Pay attention to your typical witness describing the assailants, and imagine that it’s a group of adolescent boys of color, and you’re likely to hear coded language terms like “pack animals” or “menacing.” These are examples of code words that play into white people’s fears of non-white youth. It allows people to defend themselves by criticizing a group’s behavior, but not a specific racially defined group.

Trump is a master of coded language. 

We first saw it in his 2016 campaign speech pinpointing Mexicans as “bad people” to fear.

“When Mexico sends its people, they´re not sending their best. They’re sending people that have lots of problems,” he said. “And they´re bringing those problems with us. They’re bringing drugs, they’re bringing crime, they´re rapists. And some, I assume, are good people.”

Coded language allows politicians, the media, and members of the public to tap into bigoted ideas while denying that’s what they’re doing. 

The professor and author Ian Haney López teaches in the areas of race and constitutional law at Berkeley Law School. In his book Dog Whistle Politics: How Coded Racial Appeals Have Reinvented Racism and Wrecked the Middle Class Haney López details the fifty-year history of how politicians exploit racial pandering to fracture social solidarity and ultimately to convince many voters to support rule by the rich.

His most recent book, Merge Left: Fusing Race and Class, Winning Elections, and Saving America, Haney López explains how the political manipulation of coded racism and its language has evolved in the Trump era, while also offering an evidence-based approach to neutralizing political racism and building cross-racial solidarity.

“Almost every conversation on the right has as a subtext an indication of race,” Haney López told Vox. “On the left, we’ve got this move that says we shouldn’t talk about race, because race is divisive, so let’s just focus on economics.”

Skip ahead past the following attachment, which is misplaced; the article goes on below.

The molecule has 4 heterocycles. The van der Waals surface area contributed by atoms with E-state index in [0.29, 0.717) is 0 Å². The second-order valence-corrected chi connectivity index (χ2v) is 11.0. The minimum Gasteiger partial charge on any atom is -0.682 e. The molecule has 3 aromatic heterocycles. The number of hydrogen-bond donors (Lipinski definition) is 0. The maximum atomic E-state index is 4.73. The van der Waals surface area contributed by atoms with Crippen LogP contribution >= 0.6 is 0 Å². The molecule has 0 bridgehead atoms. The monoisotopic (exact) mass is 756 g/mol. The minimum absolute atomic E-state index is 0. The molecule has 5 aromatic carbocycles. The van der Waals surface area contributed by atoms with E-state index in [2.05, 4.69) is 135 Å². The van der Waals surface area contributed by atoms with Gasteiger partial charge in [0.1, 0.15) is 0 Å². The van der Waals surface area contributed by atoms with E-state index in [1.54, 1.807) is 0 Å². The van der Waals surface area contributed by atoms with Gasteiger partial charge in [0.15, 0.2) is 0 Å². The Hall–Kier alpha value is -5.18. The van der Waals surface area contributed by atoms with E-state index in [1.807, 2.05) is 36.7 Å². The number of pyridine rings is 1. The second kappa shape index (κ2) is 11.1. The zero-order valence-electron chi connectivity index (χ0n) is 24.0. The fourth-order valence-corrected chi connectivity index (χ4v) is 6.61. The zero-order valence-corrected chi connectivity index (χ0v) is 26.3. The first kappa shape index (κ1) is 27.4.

“It’s a disaster because we’re not responding to the racial narrative, so we’re not responding to white people’s genuine racial fears. At the same time, we’re not really addressing the genuine racial justice issues confronting communities of color, which is part of what the Black Lives Matter movement is trying to do.”

Haney López goes on to explain that what Trump did in that terrible speech is to act as if he were willing to concede that some Mexicans might be good people, so that he could get off the hook by not saying that every single Mexican is a rapist. 

That’s a perfect example of a sneaky coded language move.

Stopping Dog Whistlers

Dog-whistle politics actually began in the late sixties in the Richard Nixon era, in an attempt to tap into racial resentments among white audiences. His administration used coded references to “welfare queens” and “invading” immigrants “infesting” the United States with drugs and gangs. 

Using language like this and avoiding explicit slurs has helped Republicans, then and now, from alienating moderate Republican voters who may get turned off if they are too racist and direct in their language.

“It’s using dog-whistle messages to tell whites that the basic threat to their lives is racial, that between races is the fundamental reality of American life,” Haney López told PBS. “This distracts from the real threat: the power of the top one-tenth of one percent in America to rig the economy and siphon wealth up to the economic stratosphere.”

Let’s not let Trump or anyone in our society widen racial divisions anymore. Let’s be frank about our fears by talking about them openly and building solidarity. Dividing our society is the main weapon of the rich, so let’s blow our own whistles on coded language and put an end to this dangerous political tactic.